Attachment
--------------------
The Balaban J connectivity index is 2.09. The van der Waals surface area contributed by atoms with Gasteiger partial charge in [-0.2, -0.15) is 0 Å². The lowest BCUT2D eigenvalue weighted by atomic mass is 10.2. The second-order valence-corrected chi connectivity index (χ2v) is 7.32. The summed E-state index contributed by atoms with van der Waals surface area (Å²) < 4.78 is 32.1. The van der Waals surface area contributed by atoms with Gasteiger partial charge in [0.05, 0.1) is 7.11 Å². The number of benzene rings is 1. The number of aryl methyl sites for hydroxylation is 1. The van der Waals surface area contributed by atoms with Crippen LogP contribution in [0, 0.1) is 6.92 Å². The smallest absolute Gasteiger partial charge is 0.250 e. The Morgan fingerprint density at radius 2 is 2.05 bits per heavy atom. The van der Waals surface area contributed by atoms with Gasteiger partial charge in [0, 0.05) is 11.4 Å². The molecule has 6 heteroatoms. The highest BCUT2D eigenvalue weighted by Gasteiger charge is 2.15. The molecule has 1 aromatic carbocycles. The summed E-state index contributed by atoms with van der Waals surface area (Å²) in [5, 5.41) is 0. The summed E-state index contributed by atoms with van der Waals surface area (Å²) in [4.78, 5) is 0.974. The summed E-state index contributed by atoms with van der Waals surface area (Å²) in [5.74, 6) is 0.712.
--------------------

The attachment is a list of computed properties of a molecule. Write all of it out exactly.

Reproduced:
The Balaban J connectivity index is 2.09. The van der Waals surface area contributed by atoms with Gasteiger partial charge in [-0.2, -0.15) is 0 Å². The lowest BCUT2D eigenvalue weighted by atomic mass is 10.2. The second-order valence-corrected chi connectivity index (χ2v) is 7.32. The summed E-state index contributed by atoms with van der Waals surface area (Å²) < 4.78 is 32.1. The van der Waals surface area contributed by atoms with Gasteiger partial charge in [0.05, 0.1) is 7.11 Å². The number of benzene rings is 1. The number of aryl methyl sites for hydroxylation is 1. The van der Waals surface area contributed by atoms with Crippen LogP contribution in [0, 0.1) is 6.92 Å². The smallest absolute Gasteiger partial charge is 0.250 e. The Morgan fingerprint density at radius 2 is 2.05 bits per heavy atom. The van der Waals surface area contributed by atoms with Gasteiger partial charge in [0, 0.05) is 11.4 Å². The molecule has 6 heteroatoms. The highest BCUT2D eigenvalue weighted by Gasteiger charge is 2.15. The molecule has 1 aromatic carbocycles. The summed E-state index contributed by atoms with van der Waals surface area (Å²) in [5, 5.41) is 0. The summed E-state index contributed by atoms with van der Waals surface area (Å²) in [4.78, 5) is 0.974. The summed E-state index contributed by atoms with van der Waals surface area (Å²) in [5.74, 6) is 0.712.